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A NAS. or SSD. But if you your ability to configure it's your own personal cloud and can hold a lot of storage. I have thought about this for years and finally bought one. It's a learning and I riding that curve hard but I think it's worth the time energy, efficiency, and if it matters to you a lot protection. I explained it to my parents as a way to backup ...


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Filesystems won't effect speed any where near as much as LUKS. zfs/btrfs/lvm+xfs/mdadm+ext4 will all hit N drive speed. Other SOCs in the same price range have much better encryption performance: aes-xts 512b benchmarks: MiB/s, Product 9.7, RPI 1 18.8, HiFive Unmatched (U740) 22.5, RPI 3 42.2, Odroid C2 60.0, USB2 === 66.1, RPI 4 76.2, ...


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The problem is Windows 10 unable to detect the USB Ethernet gadget. You need to install the drivers through a windows update or by a google search.


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I got your code working with my USB GPS using the following: dmesg shows my USB GPS connected on ttyACM0: [557325.587821] usb 1-1.3: New USB device found, idVendor=1546, idProduct=01a8, bcdDevice= 3.01 [557325.587827] usb 1-1.3: New USB device strings: Mfr=1, Product=2, SerialNumber=0 [557325.587833] usb 1-1.3: Product: u-blox GNSS receiver [557325.587838] ...


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x-systemd.device-timeout=100ms is ridiculously small for a mechanical drive, which can easily take 5-10 seconds to spin-up. The fact that it worked in Stretch is just a coincidence. Since the partition data which defines the existence of e.g. /dev/sda1 resides on the drive, such device files will not be created until the disk is fully operational. I ...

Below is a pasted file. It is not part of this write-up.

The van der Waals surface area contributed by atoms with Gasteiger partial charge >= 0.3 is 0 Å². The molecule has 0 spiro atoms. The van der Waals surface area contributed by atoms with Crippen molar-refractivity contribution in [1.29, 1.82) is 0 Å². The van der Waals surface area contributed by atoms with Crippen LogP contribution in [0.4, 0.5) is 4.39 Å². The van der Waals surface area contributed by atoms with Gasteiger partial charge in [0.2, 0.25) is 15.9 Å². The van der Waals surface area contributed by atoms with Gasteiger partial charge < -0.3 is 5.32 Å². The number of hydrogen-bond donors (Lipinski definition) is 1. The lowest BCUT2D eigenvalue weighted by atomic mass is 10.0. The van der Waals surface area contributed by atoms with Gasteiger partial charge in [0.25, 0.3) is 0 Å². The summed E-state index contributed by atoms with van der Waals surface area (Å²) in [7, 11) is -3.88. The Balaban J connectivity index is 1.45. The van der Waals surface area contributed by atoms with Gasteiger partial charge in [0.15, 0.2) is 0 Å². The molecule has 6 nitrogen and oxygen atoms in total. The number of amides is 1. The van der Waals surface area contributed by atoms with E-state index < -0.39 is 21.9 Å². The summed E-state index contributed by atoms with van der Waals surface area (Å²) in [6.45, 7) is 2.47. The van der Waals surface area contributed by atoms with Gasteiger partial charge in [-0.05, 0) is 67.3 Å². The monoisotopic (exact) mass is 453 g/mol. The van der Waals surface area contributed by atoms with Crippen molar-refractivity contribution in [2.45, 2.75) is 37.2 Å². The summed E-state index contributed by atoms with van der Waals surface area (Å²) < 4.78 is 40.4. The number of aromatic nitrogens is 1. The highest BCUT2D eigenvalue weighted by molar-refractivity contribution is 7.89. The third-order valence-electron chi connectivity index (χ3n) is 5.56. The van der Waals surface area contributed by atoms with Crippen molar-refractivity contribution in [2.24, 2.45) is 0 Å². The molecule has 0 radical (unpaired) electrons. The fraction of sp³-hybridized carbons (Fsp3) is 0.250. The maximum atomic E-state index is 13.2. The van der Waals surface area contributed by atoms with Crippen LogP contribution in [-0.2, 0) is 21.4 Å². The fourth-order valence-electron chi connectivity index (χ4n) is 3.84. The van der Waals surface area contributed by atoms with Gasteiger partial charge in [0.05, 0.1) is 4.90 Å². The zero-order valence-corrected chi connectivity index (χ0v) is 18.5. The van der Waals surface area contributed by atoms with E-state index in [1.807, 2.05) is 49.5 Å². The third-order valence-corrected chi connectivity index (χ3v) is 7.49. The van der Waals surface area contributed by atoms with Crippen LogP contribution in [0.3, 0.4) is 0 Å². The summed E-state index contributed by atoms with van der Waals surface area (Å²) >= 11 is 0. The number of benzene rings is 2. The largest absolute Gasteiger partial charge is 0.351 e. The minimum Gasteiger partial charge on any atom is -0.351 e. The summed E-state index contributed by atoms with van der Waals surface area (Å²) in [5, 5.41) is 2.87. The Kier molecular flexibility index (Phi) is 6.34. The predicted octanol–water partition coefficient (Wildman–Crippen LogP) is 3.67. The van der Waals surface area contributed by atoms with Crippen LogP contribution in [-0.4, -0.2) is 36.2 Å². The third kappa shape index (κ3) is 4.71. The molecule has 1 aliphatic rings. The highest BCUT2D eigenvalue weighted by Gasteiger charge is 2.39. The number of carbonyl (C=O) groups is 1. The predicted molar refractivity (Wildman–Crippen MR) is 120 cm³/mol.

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Good news, the Raspbian has CDC ACM drivers already built in as plug-and-play, so /dev/ttyACM0 should show up when you plug your adapter in if it actually CDC ACM. "/dev/ttyACM0" is USB0, On my system they generally show up as "/dev/ttyUSBx" I have seen on some of my Linux machines but not recently. That also varies with the IDE I am ...


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After much additional struggling in vain, I abandoned my quest to make my original pi work. I simply took a new SD card and rebuilt the system from scratch using the current Raspberry Pi OS Buster image. With that image, I just plugged the printer/scanner into the USB port and both printing and scanning to the HP PSC 750xi worked 'right out of the box' ...